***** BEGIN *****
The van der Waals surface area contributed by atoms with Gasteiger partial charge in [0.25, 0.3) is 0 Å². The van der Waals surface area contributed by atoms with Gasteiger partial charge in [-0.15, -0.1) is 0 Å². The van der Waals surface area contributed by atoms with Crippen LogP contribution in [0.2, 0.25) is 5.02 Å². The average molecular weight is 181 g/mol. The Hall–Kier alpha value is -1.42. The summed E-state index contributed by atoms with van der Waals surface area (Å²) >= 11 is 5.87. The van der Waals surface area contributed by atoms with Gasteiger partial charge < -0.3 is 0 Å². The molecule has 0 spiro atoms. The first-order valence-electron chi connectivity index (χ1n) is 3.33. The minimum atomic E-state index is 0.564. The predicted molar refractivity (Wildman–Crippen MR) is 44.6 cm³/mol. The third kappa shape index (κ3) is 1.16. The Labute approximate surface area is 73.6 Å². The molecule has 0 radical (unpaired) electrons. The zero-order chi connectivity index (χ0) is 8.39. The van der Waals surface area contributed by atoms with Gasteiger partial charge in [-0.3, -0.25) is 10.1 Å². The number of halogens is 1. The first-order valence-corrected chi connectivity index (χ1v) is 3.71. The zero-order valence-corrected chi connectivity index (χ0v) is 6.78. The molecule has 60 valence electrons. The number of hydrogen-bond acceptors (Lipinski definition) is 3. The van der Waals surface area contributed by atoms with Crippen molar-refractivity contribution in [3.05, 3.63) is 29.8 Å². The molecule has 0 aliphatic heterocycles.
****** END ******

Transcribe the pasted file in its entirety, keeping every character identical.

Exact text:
The van der Waals surface area contributed by atoms with Gasteiger partial charge in [0.25, 0.3) is 0 Å². The van der Waals surface area contributed by atoms with Gasteiger partial charge in [-0.15, -0.1) is 0 Å². The van der Waals surface area contributed by atoms with Crippen LogP contribution in [0.2, 0.25) is 5.02 Å². The average molecular weight is 181 g/mol. The Hall–Kier alpha value is -1.42. The summed E-state index contributed by atoms with van der Waals surface area (Å²) >= 11 is 5.87. The van der Waals surface area contributed by atoms with Gasteiger partial charge < -0.3 is 0 Å². The molecule has 0 spiro atoms. The first-order valence-electron chi connectivity index (χ1n) is 3.33. The minimum atomic E-state index is 0.564. The predicted molar refractivity (Wildman–Crippen MR) is 44.6 cm³/mol. The third kappa shape index (κ3) is 1.16. The Labute approximate surface area is 73.6 Å². The molecule has 0 radical (unpaired) electrons. The zero-order chi connectivity index (χ0) is 8.39. The van der Waals surface area contributed by atoms with Gasteiger partial charge in [-0.3, -0.25) is 10.1 Å². The number of halogens is 1. The first-order valence-corrected chi connectivity index (χ1v) is 3.71. The zero-order valence-corrected chi connectivity index (χ0v) is 6.78. The molecule has 60 valence electrons. The number of hydrogen-bond acceptors (Lipinski definition) is 3. The van der Waals surface area contributed by atoms with Crippen molar-refractivity contribution in [3.05, 3.63) is 29.8 Å². The molecule has 0 aliphatic heterocycles.